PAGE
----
Air pollution continues to be a major cause of mortality for non-communicable diseases in India – Fedo

On the backdrop of World Health Day 2021 theme of Building a fairer, healthier world, Fedo, a predictive health risk analysis company today released findings on the rate of mortality due to various non-communicable diseases (NCD). The burden of NCD continues to increase in India with the main reasons for the rise are unhealthy diet, use of tobacco, air pollution, unhealthy lifestyle, and alcohol.

Non-communicable diseases (NCDs) such as cardiovascular diseases, cancer, diabetes, and chronic respiratory diseases contribute to around 41 million (71%) of all deaths globally and around 5.87 million (60%) of all deaths in India. Globally, every two seconds someone aged 30 to 70 years dies prematurely from NCDs. The Sustainable Development Goal (SDG) target 3.4 is to reduce 1/3rd premature mortality from non-communicable diseases (NCD) and promote mental health and well-being.

According to WHO, in the South East Asia region, 40% of the deaths occur from indoor air pollution and 25% are attributed to outdoor air pollution. In 2016, to bring a change in the fight against air pollution, the government of India took positive steps and launched the Pradhan Mantri Ujjwala Yojana (PMUY) to provide 8 crore deposit free LPG connections to poor households in the country. PMUY was aimed at providing Free LPG connections to Women from BPL Households.

Commenting on the rise of NCDs, Prasanth Madavana, CEO and Founder of Fedo, said, “Household air pollution is a major health hazard in the South East Asian region, especially India, due to the burning of solid biomass fuel and second-hand smoke. Globally, 4 million deaths are caused by exposure to household pollution, and 3.7 million deaths are attributed to outdoor air pollution. By reiterating the theme of this world health day of building a fairer and healthier world, we should come together to address the global health crisis due to which each year, 15 million people lose their lives to NCDs. The aim going forward is to educate oneself on the hazardous effects of air pollution and positive initiatives that economies across the world should incorporate for a better future.”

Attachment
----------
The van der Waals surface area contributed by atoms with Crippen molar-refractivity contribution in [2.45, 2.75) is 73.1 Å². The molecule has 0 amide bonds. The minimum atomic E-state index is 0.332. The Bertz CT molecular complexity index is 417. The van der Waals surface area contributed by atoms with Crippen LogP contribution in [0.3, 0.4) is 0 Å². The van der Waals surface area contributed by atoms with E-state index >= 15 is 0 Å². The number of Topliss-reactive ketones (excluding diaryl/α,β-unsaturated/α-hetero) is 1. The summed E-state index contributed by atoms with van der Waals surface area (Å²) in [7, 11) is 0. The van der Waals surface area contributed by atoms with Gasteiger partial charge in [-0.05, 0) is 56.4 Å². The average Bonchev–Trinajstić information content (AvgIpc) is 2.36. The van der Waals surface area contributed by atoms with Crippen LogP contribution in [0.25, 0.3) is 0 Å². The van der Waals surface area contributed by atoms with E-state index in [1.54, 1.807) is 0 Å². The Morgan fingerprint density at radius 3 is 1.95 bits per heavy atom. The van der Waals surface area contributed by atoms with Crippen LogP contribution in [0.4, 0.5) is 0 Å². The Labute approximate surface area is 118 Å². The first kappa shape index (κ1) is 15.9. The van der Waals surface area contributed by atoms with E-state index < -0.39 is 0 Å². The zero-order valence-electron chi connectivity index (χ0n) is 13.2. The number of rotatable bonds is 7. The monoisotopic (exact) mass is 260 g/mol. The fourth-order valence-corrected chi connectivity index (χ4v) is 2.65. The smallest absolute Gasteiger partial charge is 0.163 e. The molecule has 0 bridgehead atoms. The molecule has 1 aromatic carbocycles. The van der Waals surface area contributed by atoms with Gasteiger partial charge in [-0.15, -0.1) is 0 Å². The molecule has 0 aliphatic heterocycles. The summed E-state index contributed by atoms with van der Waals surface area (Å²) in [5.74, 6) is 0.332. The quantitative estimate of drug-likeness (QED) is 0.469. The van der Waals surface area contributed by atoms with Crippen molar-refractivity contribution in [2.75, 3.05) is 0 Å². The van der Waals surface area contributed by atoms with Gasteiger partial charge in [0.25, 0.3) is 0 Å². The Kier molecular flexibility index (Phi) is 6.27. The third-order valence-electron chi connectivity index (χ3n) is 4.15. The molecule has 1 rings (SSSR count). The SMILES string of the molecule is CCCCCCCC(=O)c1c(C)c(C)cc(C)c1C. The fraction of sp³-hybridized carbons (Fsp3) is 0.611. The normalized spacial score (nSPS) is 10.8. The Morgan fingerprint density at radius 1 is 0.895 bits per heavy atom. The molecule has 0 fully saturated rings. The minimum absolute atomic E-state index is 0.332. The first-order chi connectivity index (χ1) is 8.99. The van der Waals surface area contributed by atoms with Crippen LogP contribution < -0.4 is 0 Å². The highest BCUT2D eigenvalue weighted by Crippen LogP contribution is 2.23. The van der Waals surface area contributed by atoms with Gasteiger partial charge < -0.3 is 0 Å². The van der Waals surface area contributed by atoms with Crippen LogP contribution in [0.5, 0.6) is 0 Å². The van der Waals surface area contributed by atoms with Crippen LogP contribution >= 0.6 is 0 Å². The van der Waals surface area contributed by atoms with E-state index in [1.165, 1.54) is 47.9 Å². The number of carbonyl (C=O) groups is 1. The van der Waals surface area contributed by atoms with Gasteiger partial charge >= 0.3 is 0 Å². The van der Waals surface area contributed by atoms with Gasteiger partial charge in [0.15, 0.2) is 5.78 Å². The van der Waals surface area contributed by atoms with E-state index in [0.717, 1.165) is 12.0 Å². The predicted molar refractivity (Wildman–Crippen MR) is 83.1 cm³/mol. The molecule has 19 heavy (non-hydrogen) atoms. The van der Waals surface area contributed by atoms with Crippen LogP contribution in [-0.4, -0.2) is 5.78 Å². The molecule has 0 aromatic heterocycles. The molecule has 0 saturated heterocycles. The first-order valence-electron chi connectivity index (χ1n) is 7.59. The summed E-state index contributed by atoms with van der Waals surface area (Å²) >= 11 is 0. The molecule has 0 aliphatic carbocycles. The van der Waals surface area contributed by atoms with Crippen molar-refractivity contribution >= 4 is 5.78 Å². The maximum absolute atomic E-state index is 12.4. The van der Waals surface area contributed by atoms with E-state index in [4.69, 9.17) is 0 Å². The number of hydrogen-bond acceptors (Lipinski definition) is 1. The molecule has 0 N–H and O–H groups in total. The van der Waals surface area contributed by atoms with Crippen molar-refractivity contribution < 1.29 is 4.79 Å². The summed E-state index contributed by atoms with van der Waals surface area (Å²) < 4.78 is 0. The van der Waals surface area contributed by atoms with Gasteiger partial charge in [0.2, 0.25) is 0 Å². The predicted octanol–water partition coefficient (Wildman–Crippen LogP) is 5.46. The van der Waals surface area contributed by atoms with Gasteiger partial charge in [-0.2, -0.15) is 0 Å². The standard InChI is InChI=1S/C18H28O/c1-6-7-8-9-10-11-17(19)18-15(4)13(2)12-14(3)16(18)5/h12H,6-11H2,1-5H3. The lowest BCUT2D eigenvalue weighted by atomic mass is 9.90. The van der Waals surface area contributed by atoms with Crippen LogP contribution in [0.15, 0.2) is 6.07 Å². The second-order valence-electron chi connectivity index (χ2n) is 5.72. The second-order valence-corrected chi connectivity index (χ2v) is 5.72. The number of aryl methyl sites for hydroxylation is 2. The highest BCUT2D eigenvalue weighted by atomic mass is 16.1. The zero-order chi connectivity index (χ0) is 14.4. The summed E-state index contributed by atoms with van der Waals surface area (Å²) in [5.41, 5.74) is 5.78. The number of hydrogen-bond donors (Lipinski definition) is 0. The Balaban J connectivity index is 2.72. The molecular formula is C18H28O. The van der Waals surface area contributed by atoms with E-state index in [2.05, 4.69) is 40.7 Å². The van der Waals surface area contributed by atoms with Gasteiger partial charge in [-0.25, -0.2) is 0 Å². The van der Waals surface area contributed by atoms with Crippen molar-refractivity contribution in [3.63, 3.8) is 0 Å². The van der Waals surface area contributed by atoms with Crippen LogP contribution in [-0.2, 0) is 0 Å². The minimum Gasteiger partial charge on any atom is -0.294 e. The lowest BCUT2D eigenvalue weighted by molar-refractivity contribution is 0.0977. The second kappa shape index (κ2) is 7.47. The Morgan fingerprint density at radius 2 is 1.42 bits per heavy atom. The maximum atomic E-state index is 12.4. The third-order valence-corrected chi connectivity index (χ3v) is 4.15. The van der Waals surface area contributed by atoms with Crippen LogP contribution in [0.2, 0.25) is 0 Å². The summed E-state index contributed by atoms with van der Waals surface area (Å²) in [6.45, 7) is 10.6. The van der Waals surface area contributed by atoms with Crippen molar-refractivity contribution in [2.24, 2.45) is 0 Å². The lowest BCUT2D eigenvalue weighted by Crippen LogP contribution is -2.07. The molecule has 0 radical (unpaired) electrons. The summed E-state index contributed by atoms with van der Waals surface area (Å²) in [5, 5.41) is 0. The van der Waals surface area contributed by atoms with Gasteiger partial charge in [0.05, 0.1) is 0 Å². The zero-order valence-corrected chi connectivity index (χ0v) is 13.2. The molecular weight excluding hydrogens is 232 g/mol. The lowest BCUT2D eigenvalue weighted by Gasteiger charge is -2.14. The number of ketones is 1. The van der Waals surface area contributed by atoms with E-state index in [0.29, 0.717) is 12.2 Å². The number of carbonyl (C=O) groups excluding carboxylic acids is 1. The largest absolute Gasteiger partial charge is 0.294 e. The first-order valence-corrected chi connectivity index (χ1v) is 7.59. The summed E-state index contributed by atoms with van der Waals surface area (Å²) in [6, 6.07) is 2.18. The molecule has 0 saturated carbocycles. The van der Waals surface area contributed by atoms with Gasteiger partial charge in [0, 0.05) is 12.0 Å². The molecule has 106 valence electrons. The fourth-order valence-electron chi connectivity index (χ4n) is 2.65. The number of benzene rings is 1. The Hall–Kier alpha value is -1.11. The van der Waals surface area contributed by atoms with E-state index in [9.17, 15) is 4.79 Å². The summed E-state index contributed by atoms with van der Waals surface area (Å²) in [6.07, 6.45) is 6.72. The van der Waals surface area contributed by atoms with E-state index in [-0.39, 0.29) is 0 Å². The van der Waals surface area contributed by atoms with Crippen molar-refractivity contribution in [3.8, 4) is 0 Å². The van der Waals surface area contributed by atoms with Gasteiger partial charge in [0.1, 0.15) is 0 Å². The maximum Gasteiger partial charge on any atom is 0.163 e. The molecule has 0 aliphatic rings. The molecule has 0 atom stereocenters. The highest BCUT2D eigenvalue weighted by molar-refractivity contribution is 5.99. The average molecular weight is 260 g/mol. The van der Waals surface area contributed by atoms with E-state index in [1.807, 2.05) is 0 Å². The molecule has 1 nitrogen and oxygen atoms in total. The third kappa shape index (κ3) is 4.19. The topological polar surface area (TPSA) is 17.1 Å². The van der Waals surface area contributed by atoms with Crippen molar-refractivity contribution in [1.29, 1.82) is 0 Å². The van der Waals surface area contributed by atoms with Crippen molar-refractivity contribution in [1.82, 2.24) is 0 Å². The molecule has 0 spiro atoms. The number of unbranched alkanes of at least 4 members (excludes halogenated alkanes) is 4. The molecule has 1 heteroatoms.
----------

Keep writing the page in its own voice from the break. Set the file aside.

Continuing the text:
Fedo’s key data insights –

  • NCDs are majorly noticed in states such as Assam, Andhra Pradesh, Arunachal Pradesh, Bihar, Chhattisgarh, Delhi, Goa, Gujarat, Haryana, and Nagaland. Life expectancy in these states for females is between 66 – 79 years and for males is between 63 – 73 years
  • 12 percent of the mortality rate for male and females in Bihar is due to air pollution
  • Malnutrition is the leading cause of death for more than 20 percent of females in Assam
  • 9 percent of females in Bihar die due to unsafe water, sanitation, and handwashing
  • More than 12 percent of males and 10 percent of females death in Andhra Pradesh is caused by dietry risks
  • Mortality in males due to high blood pressure is the highest in Goa at 5 percent

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